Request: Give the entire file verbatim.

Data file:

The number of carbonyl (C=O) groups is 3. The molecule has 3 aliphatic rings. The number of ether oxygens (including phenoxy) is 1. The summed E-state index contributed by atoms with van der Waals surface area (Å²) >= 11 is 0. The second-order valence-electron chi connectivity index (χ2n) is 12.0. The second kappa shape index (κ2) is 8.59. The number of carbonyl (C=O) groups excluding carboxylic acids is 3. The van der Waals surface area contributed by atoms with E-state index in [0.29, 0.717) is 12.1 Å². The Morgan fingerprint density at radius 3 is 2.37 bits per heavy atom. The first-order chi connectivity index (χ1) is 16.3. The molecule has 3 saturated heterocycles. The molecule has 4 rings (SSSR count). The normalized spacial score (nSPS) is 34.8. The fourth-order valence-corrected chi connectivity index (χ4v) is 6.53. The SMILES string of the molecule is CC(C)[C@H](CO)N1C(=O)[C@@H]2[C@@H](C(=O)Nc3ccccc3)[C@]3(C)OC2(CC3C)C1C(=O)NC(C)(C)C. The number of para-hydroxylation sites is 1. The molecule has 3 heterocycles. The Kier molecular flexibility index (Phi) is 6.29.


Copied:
The number of carbonyl (C=O) groups is 3. The molecule has 3 aliphatic rings. The number of ether oxygens (including phenoxy) is 1. The summed E-state index contributed by atoms with van der Waals surface area (Å²) >= 11 is 0. The second-order valence-electron chi connectivity index (χ2n) is 12.0. The second kappa shape index (κ2) is 8.59. The number of carbonyl (C=O) groups excluding carboxylic acids is 3. The van der Waals surface area contributed by atoms with E-state index in [0.29, 0.717) is 12.1 Å². The Morgan fingerprint density at radius 3 is 2.37 bits per heavy atom. The first-order chi connectivity index (χ1) is 16.3. The molecule has 3 saturated heterocycles. The molecule has 4 rings (SSSR count). The normalized spacial score (nSPS) is 34.8. The fourth-order valence-corrected chi connectivity index (χ4v) is 6.53. The SMILES string of the molecule is CC(C)[C@H](CO)N1C(=O)[C@@H]2[C@@H](C(=O)Nc3ccccc3)[C@]3(C)OC2(CC3C)C1C(=O)NC(C)(C)C. The number of para-hydroxylation sites is 1. The molecule has 3 heterocycles. The Kier molecular flexibility index (Phi) is 6.29.